LONDON, Dec. 3 -- The British Broadcasting Corp. apologized Friday for falling victim to a hoax in which a fake corporate spokesman claimed to take responsibility for a deadly cyanide gas leak at a Union Carbide Corp. subsidiary in India two decades ago.
The BBC World satellite television channel broadcast an interview Friday with a man identified as Jude Finisterra, who claimed to speak for Dow Chemical Corp.
The man said Dow now accepted responsibility for the Dec. 3, 1984, accident in Bhopal, which killed 10,000 people, and would pay billions of dollars in compensation.
Michigan-based Dow Chemical bought Union Carbide in 2001. Both Union Carbide and Dow have denied responsibility for the gas leak. In 1989, Union Carbide paid $470 million in a settlement with India's government.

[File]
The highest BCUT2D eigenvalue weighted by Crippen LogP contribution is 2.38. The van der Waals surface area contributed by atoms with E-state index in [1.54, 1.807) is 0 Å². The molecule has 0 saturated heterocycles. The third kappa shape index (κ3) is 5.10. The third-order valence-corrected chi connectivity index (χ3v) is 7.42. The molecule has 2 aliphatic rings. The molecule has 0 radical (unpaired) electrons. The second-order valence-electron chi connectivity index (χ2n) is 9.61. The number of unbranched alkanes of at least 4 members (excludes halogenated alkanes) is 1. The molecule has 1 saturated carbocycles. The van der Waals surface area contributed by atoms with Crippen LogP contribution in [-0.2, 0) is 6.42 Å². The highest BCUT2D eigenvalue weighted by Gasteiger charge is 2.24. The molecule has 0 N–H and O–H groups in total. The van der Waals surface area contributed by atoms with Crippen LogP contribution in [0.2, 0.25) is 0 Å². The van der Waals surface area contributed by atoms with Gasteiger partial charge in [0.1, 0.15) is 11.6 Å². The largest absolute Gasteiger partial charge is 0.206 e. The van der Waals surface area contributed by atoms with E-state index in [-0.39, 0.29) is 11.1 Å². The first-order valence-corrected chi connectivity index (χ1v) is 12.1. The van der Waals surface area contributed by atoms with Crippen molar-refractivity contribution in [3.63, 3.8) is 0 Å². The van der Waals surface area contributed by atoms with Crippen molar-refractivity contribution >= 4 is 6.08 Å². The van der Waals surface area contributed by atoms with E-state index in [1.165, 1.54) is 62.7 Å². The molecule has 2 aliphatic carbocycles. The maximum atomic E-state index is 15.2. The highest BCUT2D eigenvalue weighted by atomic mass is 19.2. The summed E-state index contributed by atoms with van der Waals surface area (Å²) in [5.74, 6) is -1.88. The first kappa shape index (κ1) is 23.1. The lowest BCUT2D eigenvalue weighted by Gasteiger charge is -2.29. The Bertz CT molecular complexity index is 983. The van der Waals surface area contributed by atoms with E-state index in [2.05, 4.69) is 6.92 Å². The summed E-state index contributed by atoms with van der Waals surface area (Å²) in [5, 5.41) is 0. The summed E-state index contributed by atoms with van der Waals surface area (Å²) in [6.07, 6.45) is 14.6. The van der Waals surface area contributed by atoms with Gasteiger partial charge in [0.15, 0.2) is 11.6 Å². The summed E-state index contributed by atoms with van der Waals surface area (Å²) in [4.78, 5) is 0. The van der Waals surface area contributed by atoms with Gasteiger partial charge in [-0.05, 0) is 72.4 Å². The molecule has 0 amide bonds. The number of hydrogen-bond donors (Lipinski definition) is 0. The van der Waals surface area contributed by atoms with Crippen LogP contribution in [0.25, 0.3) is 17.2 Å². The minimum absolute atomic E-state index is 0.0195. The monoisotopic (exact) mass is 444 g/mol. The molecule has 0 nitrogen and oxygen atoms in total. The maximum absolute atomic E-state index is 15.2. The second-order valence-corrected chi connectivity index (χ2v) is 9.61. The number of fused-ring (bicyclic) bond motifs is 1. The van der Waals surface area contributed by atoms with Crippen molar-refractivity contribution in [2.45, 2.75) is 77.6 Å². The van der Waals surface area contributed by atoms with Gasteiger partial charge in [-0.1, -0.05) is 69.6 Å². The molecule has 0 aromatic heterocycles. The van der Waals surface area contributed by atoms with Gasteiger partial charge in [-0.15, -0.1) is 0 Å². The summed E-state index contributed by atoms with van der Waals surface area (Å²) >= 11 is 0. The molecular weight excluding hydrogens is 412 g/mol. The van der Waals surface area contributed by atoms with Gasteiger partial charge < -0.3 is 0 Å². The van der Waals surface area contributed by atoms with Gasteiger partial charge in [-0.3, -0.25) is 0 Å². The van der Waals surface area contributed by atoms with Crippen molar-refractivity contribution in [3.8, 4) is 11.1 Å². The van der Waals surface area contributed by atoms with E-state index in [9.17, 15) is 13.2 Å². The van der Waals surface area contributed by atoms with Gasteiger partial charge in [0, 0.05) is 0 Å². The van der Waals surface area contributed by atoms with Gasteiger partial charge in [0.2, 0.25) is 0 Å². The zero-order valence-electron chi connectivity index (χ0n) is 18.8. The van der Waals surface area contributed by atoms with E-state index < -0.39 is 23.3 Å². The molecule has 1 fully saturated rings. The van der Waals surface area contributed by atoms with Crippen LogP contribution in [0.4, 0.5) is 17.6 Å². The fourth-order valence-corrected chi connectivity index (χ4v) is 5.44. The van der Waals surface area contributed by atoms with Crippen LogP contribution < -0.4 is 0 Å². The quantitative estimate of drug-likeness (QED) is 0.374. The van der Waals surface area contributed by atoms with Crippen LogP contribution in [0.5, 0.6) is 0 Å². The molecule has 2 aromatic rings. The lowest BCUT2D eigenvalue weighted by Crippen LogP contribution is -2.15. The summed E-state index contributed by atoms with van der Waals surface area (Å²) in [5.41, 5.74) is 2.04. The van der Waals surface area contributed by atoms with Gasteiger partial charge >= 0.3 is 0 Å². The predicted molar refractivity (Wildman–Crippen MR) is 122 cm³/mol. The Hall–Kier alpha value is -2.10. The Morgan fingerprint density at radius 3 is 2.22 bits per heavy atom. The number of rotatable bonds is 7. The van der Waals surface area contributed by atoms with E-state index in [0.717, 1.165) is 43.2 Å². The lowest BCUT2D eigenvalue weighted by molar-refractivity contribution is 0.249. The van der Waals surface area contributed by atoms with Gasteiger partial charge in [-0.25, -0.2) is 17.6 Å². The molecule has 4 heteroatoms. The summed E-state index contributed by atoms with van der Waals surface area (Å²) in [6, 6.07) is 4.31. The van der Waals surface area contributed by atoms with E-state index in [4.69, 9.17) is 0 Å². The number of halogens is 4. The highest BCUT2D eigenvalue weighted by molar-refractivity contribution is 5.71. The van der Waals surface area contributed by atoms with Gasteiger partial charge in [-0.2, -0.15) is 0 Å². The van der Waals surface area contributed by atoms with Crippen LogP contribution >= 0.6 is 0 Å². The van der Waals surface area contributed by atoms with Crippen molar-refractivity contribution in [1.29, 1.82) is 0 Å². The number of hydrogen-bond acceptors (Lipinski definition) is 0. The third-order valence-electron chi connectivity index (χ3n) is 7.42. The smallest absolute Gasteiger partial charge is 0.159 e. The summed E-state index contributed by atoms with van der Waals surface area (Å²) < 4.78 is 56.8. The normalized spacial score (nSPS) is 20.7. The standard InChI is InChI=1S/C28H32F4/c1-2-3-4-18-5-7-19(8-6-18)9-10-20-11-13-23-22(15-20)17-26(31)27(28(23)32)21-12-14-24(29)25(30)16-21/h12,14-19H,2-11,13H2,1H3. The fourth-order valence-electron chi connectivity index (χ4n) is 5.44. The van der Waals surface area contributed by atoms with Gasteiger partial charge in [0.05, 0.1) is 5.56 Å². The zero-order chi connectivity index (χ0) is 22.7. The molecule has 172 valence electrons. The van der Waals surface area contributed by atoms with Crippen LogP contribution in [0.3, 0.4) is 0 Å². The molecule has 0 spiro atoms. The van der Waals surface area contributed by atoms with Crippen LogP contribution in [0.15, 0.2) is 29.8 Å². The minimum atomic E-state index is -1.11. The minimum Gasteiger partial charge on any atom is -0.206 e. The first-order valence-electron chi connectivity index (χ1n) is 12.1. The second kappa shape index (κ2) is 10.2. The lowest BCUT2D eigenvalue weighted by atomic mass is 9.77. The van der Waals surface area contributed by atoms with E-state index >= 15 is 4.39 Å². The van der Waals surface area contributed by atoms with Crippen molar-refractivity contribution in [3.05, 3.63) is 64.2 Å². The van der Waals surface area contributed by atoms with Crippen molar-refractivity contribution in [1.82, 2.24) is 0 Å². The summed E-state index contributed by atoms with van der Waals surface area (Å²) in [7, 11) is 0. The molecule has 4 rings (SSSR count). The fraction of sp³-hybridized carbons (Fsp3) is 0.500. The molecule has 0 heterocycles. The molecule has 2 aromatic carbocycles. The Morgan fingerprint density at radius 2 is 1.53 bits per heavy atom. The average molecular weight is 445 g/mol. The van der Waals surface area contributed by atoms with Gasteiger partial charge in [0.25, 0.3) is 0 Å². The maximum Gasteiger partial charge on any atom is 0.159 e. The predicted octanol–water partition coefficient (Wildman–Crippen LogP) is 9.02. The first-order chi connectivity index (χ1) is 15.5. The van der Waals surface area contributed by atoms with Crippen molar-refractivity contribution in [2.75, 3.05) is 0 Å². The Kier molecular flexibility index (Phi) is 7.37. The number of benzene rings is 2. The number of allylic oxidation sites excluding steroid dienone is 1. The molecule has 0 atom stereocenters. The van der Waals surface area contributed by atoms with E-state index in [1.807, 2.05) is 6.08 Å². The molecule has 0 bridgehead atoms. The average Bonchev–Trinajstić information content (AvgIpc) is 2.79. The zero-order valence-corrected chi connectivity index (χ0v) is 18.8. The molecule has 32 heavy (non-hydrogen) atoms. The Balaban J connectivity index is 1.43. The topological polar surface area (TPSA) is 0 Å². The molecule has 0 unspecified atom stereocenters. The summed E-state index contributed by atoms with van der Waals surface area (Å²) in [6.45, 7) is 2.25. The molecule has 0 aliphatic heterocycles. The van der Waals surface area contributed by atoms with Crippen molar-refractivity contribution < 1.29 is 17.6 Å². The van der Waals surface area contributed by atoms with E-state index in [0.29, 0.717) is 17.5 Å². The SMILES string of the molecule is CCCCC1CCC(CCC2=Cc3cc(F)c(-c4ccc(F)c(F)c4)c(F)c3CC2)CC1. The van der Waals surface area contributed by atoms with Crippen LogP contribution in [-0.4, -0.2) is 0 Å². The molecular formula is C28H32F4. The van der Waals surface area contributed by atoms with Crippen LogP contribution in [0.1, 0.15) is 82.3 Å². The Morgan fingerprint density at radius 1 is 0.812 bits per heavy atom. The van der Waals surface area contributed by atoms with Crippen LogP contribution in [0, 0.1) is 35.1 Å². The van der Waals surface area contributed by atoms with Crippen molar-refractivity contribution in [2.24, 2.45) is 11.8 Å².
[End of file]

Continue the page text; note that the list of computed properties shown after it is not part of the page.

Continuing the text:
Later, the man calling himself Finisterra told BBC radio that he was a member of the Yes Men, a group that has carried out hoaxes on businesses and public figures in the past.
The BBC retracted the initial report and said it had been the victim of an "elaborate deception." It said it had apologized to Dow Chemical and begun an inquiry.
The broadcaster said in a written statement that it had been contacted by a man who "during a series of phone calls, claimed that there would be a significant announcement to be made on behalf of the Dow Chemical company."
"He gave no further detail until the live interview, broadcast from the BBC's Paris bureau this morning," the BBC said.
The story was repeated on the BBC's domestic news channel and radio and picked up by other British media outlets.